Your picky eater: Tips for coping with a child who rejects food

Are you struggling with a picky eater? If so, you are in good company. Throughout the world, it’s common for young children to reject new foods (a phenomenon called “neophobia”). It’s also normal for youngsters to show an enhanced sensitivity to the bitter notes in food, and some kids are hypersensitive to certain flavors, odors, and textures. But this doesn’t mean you’re doomed to endure stress and strife at the dinner table. In fact, research suggests that the best approach is to reduce conflicts and bad feelings, and encourage to kids to develop positive feelings about food.

toddler watching mother as she prepares to take food out of the oven

Here are some suggestions for getting there – evidence-based tips for dealing constructively with a picky eater.

Understand the biology of picky eating

When children refuse to eat nutritious foods, it can be very frustrating. It might make us worry, too, and this can lead us to adopt negative tactics that make the situation worse (Emmett et al 2018).

To avoid this trap, it’s helpful to understand the biology of picky eating. Kids aren’t acting out on a random whim. They are guided by a natural reluctance to eat foods that are unfamiliar, bitter, or sour. In addition, some individuals inherit genes that magnify these tendencies, and many picky eaters are extremely attuned to the sensory properties of food, including texture, consistency, and odor.

In the evolutionary past, such “pickiness” may have helped children avoid ingesting items that are dangerous or harmful. Nowadays? Being neophobic and picky might seem like a bad deal – a barrier to achieving a balanced diet. But if we become more savvy to how our children differ from us, we’ll be in a better position to find solutions. For more information, see my article about the biology of the picky eater.

Avoid coercion and pressure tactics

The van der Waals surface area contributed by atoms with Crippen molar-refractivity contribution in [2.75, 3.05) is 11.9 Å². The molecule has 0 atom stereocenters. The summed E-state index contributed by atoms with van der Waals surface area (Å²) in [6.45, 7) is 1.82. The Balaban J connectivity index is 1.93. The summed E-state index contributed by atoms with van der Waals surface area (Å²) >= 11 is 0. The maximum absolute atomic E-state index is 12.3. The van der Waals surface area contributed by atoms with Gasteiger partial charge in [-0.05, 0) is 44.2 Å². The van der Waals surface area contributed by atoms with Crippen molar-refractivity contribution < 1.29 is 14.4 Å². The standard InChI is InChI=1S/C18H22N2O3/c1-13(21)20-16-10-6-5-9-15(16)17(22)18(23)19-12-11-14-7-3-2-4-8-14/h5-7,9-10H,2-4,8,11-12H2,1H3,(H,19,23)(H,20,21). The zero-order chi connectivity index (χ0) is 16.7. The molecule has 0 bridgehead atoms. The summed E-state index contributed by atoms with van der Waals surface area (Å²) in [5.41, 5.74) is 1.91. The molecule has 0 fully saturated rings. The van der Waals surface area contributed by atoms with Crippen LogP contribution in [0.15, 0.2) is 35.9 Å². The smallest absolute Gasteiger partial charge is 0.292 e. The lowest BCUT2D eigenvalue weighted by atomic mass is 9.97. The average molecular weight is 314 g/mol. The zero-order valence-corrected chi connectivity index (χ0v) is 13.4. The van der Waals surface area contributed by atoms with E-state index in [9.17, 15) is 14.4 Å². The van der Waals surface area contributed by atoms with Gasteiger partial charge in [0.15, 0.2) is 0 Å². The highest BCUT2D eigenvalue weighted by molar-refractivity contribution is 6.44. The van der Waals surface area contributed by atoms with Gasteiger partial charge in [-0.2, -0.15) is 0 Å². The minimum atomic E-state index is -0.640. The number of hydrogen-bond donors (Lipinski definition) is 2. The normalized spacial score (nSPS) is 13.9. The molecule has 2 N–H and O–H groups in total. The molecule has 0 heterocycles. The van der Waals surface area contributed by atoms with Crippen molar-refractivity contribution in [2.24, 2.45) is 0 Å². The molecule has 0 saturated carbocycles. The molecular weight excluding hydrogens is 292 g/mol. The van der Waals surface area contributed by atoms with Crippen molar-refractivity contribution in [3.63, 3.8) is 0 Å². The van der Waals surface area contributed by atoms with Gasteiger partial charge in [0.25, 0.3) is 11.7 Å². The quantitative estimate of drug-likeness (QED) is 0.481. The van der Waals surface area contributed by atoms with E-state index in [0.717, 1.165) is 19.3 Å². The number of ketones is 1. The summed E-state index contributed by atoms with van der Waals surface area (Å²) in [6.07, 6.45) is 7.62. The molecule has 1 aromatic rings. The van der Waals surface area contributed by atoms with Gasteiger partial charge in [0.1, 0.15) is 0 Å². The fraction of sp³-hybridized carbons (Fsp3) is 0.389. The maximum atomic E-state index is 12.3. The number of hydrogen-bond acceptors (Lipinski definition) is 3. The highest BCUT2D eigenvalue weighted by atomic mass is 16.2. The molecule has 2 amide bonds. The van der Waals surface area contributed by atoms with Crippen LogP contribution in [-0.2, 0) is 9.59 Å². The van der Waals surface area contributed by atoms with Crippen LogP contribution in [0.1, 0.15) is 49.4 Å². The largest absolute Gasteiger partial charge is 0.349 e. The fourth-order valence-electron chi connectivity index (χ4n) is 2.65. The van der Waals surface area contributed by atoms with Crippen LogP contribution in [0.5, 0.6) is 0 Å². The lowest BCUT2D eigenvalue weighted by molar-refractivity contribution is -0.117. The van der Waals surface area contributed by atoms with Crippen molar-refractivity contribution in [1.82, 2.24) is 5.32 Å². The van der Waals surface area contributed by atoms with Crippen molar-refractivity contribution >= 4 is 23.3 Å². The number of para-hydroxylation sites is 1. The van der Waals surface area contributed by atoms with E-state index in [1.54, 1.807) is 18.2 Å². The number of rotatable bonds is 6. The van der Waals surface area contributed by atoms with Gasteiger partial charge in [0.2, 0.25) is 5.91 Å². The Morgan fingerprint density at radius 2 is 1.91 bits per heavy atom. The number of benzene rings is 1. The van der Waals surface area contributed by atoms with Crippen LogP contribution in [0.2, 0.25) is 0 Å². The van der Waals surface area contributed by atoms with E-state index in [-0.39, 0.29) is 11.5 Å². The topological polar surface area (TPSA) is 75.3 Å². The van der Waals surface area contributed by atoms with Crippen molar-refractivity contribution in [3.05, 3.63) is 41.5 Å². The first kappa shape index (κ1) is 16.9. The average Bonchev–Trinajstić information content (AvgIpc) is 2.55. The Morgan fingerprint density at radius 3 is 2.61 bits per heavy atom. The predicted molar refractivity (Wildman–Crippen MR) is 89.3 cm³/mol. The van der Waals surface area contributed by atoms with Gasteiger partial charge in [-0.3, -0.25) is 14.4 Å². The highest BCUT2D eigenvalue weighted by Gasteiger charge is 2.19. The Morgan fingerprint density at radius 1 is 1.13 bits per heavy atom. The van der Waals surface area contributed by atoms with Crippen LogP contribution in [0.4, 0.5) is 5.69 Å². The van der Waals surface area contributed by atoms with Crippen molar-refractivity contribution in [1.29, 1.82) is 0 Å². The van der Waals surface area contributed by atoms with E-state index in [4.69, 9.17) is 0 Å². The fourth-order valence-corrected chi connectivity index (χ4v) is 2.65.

Insisting that children try to eat…Continuing to pressure them even after they say they aren’t hungry…Offering bribes…Expressing disapproval or disappointment…Inducing guilt or shame…Parents may resort to these tactics out of desperation, but they don’t seem to improve children’s eating habits. On the contrary, they just teach children to associate mealtimes with conflict and stress, which can fuel even more trouble (Jansen et al 2017; Daniels 2019; Thorsteinsdottir et al 2022).

For example, when researchers tracked the development of more than 4800 children in the Netherlands, they found that kids who were pressured to eat at age 4 tended to get fussier about eating by age 6 – even after controlling for their initial levels of picky eating (Jansen et al 2017).

Other studies have reported that pressuring kids to eat is linked with reduced intake of fruits and vegetables (e.g., Warkentin et al 2020; Brown et al 2008), as well as with negative attitudes towards foods that last into adulthood (e.g., Ellis et al 2016; Batsell et al 2002). In a recent study, researchers questioned more than 19,000 adults – all self-identified “picky eaters” – about their childhood struggles with food. The overriding verdict from these adults was that parental coercion had not helped them overcome food aversions or broaden their diets (Kim et al 2022).

Mother is holding a cherry tomato in front of boy's face at the dinner table and he is turning away in disgust

Is this terribly surprising? As parents, we can forgive ourselves for feeling irritated by or worried about picky eating. But we have to realize that kids regard certain foods as threatening, disgusting, or otherwise aversive. If we try to force it – if our kids perceive us as compelling them to eat – we risk intensifying those negative feelings even more. If they are anxious about eating certain things, they simply become more anxious. And if we bribe them with rewards? We’re simply confirming a child’s belief that eating the target food is an ordeal.